I’m studying through the book of Colossians because I plan to teach through the book during the month of March (and the first Sunday in April). So far, I’ve written these posts in the series:
The beginning of the study
Salutation (author, recipients, greeting)
Prayer Part 1
Prayer Part 2
Jesus’ preeminence over creation
Jesus’ preeminence over the church
Paul’s service for the gospel
Contrasting Christ with human wisdom Part 1
Contrasting Christ with human wisdom Part 2
Contrasting Christ with human wisdom Part 3
Contrasting Christ with human wisdom Part 4
Exhortation to put off an earthly way of life
Exhortation to put on Christ as a new way of life
Exhortations about family relationships
Exhortations about prayer and outsiders
The final section of Colossians (Colossians 4:7-18) can be divided into three parts: 1) Travel plans – or introduction (Colossians 4:7-9), 2) greetings (Colossians 4:10-17), and 3) final exhortations/closing (Colossians 4:18).
Tychicus will tell you all about my activities. He is a beloved brother and faithful minister and fellow servant in the Lord. I have sent him to you for this very purpose, that you may know how we are and that he may encourage your hearts, and with him Onesimus, our faithful and beloved brother, who is one of you. They will tell you of everything that has taken place here. Aristarchus my fellow prisoner greets you, and Mark the cousin of Barnabas (concerning whom you have received instructions- if he comes to you, welcome him), and Jesus who is called Justus. These are the only men of the circumcision among my fellow workers for the kingdom of God, and they have been a comfort to me. Epaphras, who is one of you, a servant of Christ Jesus, greets you, always struggling on your behalf in his prayers, that you may stand mature and fully assured in all the will of God. For I bear him witness that he has worked hard for you and for those in Laodicea and in Hierapolis. Luke the beloved physician greets you, as does Demas. Give my greetings to the brothers at Laodicea, and to Nympha and the church in her house. And when this letter has been read among you, have it also read in the church of the Laodiceans; and see that you also read the letter from Laodicea. And say to Archippus, “See that you fulfill the ministry that you have received in the Lord.” I, Paul, write this greeting with my own hand. Remember my chains. Grace be with you. (Colossians 4:7-18)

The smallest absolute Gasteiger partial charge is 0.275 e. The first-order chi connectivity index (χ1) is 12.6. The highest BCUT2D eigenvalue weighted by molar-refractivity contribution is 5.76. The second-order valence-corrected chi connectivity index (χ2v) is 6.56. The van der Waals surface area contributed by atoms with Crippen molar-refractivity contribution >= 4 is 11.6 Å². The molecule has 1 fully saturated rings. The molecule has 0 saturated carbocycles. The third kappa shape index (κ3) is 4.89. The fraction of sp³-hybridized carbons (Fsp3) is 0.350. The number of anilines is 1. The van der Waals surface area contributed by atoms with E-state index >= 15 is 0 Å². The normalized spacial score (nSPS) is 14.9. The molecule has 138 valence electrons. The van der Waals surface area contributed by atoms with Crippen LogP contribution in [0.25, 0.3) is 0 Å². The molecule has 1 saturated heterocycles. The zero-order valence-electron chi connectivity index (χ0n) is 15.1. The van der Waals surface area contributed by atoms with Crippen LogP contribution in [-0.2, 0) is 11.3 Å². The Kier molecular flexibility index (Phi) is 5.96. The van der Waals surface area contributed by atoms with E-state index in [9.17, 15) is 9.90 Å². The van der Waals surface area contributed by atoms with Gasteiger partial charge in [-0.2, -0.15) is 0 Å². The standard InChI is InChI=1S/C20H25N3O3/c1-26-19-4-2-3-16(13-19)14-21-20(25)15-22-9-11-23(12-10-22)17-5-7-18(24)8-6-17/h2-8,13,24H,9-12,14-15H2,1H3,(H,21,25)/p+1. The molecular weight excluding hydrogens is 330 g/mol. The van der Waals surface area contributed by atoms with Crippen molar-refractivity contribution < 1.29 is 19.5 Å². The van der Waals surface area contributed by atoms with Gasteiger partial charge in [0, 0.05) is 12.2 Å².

Instead of relaying his own travel plans (which he does in many letters), Paul instead introduces those who are bringing his letter to the Colossians: Tychicus and Onesimus (Colossians 4:7-9). Paul expected Tychicus to deliver the letter and to tell the Colossians about Paul’s work. He describes Tychicus as a beloved brother, a faithful servant, and a fellow slave (co-slave). Furthermore, Paul expects that Tychicus will be an encouragement to the Colossians, and, when he returns, he will be able to tell Paul how things are going with the believers in Colossae.
Furthermore, Paul sends along Onesimus. He says that Onesimus is a faithful and beloved brother. The phrase “one of you” indicates that Onesimus resided in the Colossae. We learn more about Onesimus’ background – and the main reason that Paul sent him to Colossae – in Paul’s letter to Philemon.